By Ashleigh Walters
This story was originally published in Art Hive Magazine issue #32, Winter 2019.
Dozens of shoes.
A used toothbrush.
There isn’t a kitchen sink in the mix *yet,* but if any interesting form of beach
trash gets in the path of two determined South Florida friends, it will be transformed into art.
About three times a week, Rebecca Fatzinger and Cristina Maldonado set out independently. They stroll a combined 13 miles of coastline, scooping up trash from beaches. Maldonado walks a more remote stretch, from Normandy Beach to Middle Cove Beach, and finds what she labels “Ocean Trash.” Fatzinger goes
from Bathtub Reef Beach to Jensen Beach, where she finds “Lazy Local Trash.” They haul it all home, assess the scraps, and save the most interesting pieces out of the recycling and trash bins.
Their collaborations become creative sculptures,
from The Beatles’ “Abbey Road” album cover, to a wild gorilla, to topical messages regarding the Parkland School shooting, offshore drilling, and Bahamas relief efforts. They call it “TC Trash Art.”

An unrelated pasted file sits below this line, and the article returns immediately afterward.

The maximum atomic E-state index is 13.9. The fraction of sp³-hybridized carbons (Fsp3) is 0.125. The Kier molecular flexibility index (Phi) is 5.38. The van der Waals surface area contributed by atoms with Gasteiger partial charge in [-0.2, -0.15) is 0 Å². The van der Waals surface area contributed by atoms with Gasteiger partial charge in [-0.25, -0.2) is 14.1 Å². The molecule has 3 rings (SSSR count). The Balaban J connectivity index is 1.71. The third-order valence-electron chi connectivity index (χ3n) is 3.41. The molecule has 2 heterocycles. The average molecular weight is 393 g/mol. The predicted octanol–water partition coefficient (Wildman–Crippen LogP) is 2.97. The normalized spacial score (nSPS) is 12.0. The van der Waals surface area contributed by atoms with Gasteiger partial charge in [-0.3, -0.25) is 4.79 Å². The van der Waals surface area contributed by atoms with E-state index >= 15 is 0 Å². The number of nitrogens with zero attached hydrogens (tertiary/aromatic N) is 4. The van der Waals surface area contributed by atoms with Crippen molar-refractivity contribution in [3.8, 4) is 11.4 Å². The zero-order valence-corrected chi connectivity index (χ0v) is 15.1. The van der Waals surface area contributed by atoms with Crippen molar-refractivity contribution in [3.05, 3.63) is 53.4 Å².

While the friends have never kept track of the sheer volume of trash they’ve
collected during the years, they have witnessed the complexity of the issue
of beach and ocean trash. They’ve found crates carried in currents from both
Africa and Spain.
Sadly, they’ve also found dead fish trapped inside plastic
objects and a dead sea turtle with fishing line around its flipper.
“What started off as a silly hobby has become a bit of an obsession. Our goal
has always been to inspire others to get out and do beach clean ups. Once you
do beach clean ups often enough, it changes your lifestyle and you become
much more self-conscious of your plastic consumption,” Maldonado explained.
Beautiful, quirky, and unexpected; the impressions left by TC Trash Art are
anything but disposable.
CONNECT WITH ASHLEIGH WALTERS
Ashleigh Walters (www.AshleighWalters.net) is a painter and Anchorwoman at WPTV
NewsChannel 5, seen across Florida’s Palm Beaches and Treasure Coast. WPTV is
committed to PROTECTING PARADISE, by raising awareness of environmental issues and
showing what’s being done to improve the quality of life in Florida.
Find extensive coverage at WPTV.com/ProtectingParadise